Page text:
Too many of the usual progressive web-watchdogs—from USUncut to Raw Story to Talking Points Memo—emphasized the waiting times at the polling stations, huffing and puffing, "That's not democracy!" Well, in plenty of nations with democratic institutions, long queues for voting are the norm, because they simply don't have the resources to provide a polling station in every neighborhood. They consistently gave incomplete accounts of this complex story.
Yes, I understand their point: Many voters will be discouraged, not want to wait in the queue for five hours, and will go home instead. This is an absolutely intolerable form of vote suppression in a nation that does have sufficient resources to do better.
But any report that omits the other factors, such as thousands of voters' party affiliations changing without the voters' knowledge, is irresponsible at best. You can pin the blame for inadequate polling places and long queues on incompetence, and accept the county recorder's explanation, "We screwed up," for that. But when so many registered Democrats find out on Election Day that they are suddenly registered something-elses, that situation crosses the line from incompetence to malicious electoral fraud.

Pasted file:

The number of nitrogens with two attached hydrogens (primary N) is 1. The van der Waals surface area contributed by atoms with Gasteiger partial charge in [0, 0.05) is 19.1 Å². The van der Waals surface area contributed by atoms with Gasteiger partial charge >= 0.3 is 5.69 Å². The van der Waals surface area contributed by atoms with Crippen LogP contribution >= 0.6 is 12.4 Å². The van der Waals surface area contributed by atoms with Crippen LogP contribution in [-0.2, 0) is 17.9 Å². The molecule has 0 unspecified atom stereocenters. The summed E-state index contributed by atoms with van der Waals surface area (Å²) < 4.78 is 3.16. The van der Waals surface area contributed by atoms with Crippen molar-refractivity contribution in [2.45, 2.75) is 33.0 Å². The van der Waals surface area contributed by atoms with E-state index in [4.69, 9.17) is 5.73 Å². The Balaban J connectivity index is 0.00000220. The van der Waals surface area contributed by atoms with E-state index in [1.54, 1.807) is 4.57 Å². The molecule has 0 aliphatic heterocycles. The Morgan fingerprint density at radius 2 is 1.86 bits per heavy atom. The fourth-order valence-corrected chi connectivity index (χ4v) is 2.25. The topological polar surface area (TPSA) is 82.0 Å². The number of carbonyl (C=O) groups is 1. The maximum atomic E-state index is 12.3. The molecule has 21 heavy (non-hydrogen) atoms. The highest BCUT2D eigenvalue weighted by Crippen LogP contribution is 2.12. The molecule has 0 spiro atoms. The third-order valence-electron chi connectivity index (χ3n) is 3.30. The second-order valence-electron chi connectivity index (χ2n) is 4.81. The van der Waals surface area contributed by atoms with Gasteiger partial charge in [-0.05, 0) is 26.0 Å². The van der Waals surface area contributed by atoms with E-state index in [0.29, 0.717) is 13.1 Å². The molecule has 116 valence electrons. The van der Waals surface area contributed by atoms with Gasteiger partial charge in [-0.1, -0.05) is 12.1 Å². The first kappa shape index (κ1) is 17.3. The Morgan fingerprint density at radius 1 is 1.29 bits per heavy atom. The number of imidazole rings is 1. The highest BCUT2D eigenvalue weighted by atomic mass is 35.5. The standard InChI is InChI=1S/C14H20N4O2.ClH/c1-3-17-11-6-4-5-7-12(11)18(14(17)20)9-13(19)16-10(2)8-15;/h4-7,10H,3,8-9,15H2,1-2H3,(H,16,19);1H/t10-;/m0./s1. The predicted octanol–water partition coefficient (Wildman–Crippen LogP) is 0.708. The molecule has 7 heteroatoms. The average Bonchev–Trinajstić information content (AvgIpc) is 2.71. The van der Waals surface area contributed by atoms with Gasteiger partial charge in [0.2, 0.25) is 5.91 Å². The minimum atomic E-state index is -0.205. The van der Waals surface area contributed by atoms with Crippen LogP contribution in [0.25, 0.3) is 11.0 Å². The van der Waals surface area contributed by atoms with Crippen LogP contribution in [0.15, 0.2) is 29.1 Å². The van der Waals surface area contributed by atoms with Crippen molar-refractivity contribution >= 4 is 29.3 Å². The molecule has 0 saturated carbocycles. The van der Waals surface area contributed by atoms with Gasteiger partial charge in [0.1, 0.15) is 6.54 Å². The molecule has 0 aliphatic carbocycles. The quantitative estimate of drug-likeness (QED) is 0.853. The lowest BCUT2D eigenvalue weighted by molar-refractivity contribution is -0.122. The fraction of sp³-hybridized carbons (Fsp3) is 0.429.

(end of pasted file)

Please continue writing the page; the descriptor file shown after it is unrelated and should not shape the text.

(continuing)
Perhaps County Recorder Purcell had nothing to do with the switcheroo. But computers don't just change data points like that willy-nilly. Somebody—whether Republican, Democrat, or Anonymous hackers just trying to prove how hackable these databases are—sabotaged the system. Purcell and her staff never got around to checking the figures for sudden seismic shifts in the county's voter registrations.
Let's not forget that people were still casting ballots, or receiving provisional ballots, as late as 11 pm Phoenix time, after the news networks had called Arizona a victory for Hillary Clinton. CNN et al are as much to blame as Purcell. There's enough slime here to give the major media, the DNC, the Maricopa County government, and the state government of Arizona a proper coating.
You'll notice that I am not in a dither over this because Bernie Sanders was denied a possible victory in Arizona. I prefer Sanders to Clinton, and I believe the polls that say Sanders stands a better chance of stopping the Trump juggernaut. But unlike Perry, I couldn't bring myself to vote for Sanders in the Democratic Primary for a number of reasons, mostly Sanders's voting record on foreign and defense policy. From my objective Green perspective, the situation in Arizona reeks of corruption. The Arizona Primary should be re-run, this time with foreign or UN observers watching for further fraud.